Henry will turn me out…He’ll find another wife, who can give him proper children. There’ll be nothing-nothing in the world for me-nothing” (71). This forlorn desperate monologue given by Aunt Harriett is what truly cements the treatment of women when they do not meet the societal standard. This idea that a woman who cannot produce healthy children is less of a woman is not a belief shared exclusively by men. Mrs. Wender is appalled by the fact her husband has not thrown her out for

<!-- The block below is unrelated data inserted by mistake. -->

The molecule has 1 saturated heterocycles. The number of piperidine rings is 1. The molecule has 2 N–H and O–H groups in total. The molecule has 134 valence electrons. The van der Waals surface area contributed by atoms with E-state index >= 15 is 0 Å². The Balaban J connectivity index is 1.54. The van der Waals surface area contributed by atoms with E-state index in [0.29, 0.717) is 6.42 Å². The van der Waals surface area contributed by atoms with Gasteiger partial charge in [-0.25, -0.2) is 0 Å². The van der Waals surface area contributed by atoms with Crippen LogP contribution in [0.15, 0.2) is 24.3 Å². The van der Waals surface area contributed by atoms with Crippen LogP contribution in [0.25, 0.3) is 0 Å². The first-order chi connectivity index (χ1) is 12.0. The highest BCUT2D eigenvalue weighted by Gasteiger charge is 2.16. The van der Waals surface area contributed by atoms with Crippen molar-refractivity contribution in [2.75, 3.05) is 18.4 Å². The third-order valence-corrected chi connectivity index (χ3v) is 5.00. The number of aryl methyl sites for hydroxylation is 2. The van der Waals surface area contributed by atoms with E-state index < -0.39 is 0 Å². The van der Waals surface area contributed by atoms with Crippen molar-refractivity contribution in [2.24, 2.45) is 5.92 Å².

5 of the worst mothers-in-law we’ve ever heard of (-- removed HTML --) We’ve all seen the movie Monster in Law, sparking a deep fear of the mother of any guy you start dating. While it may seem like just a Hollywood tale, the vengeful mother-in-law is a real problem that many women are forced to deal with. If you think your mother-in-law is bad, just be thankful she isn’t like one of these moms. 1. The religious one Holding a different religion from your partner’s family can be difficult.